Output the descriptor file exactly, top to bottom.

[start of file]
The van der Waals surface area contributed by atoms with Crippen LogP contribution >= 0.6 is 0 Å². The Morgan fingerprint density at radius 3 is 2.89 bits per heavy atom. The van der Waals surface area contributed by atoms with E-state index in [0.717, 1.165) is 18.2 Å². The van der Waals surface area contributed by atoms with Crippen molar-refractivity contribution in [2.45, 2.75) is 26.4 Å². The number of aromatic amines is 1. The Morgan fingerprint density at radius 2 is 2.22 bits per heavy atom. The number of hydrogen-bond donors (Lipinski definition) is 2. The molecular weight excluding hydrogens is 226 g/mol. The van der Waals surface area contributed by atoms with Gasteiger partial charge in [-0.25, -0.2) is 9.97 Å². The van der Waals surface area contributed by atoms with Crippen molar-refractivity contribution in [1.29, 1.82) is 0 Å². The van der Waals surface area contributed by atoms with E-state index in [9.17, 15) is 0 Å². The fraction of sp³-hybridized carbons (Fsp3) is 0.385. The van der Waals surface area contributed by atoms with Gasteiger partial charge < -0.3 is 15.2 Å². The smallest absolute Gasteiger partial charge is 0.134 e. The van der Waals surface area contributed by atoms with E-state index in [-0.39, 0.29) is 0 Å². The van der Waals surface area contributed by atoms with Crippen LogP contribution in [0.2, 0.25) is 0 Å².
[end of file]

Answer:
The van der Waals surface area contributed by atoms with Crippen LogP contribution >= 0.6 is 0 Å². The Morgan fingerprint density at radius 3 is 2.89 bits per heavy atom. The van der Waals surface area contributed by atoms with E-state index in [0.717, 1.165) is 18.2 Å². The van der Waals surface area contributed by atoms with Crippen molar-refractivity contribution in [2.45, 2.75) is 26.4 Å². The number of aromatic amines is 1. The Morgan fingerprint density at radius 2 is 2.22 bits per heavy atom. The number of hydrogen-bond donors (Lipinski definition) is 2. The molecular weight excluding hydrogens is 226 g/mol. The van der Waals surface area contributed by atoms with Gasteiger partial charge in [-0.25, -0.2) is 9.97 Å². The van der Waals surface area contributed by atoms with Crippen molar-refractivity contribution in [1.29, 1.82) is 0 Å². The van der Waals surface area contributed by atoms with E-state index in [9.17, 15) is 0 Å². The fraction of sp³-hybridized carbons (Fsp3) is 0.385. The van der Waals surface area contributed by atoms with Gasteiger partial charge < -0.3 is 15.2 Å². The smallest absolute Gasteiger partial charge is 0.134 e. The van der Waals surface area contributed by atoms with E-state index in [-0.39, 0.29) is 0 Å². The van der Waals surface area contributed by atoms with Crippen LogP contribution in [0.2, 0.25) is 0 Å².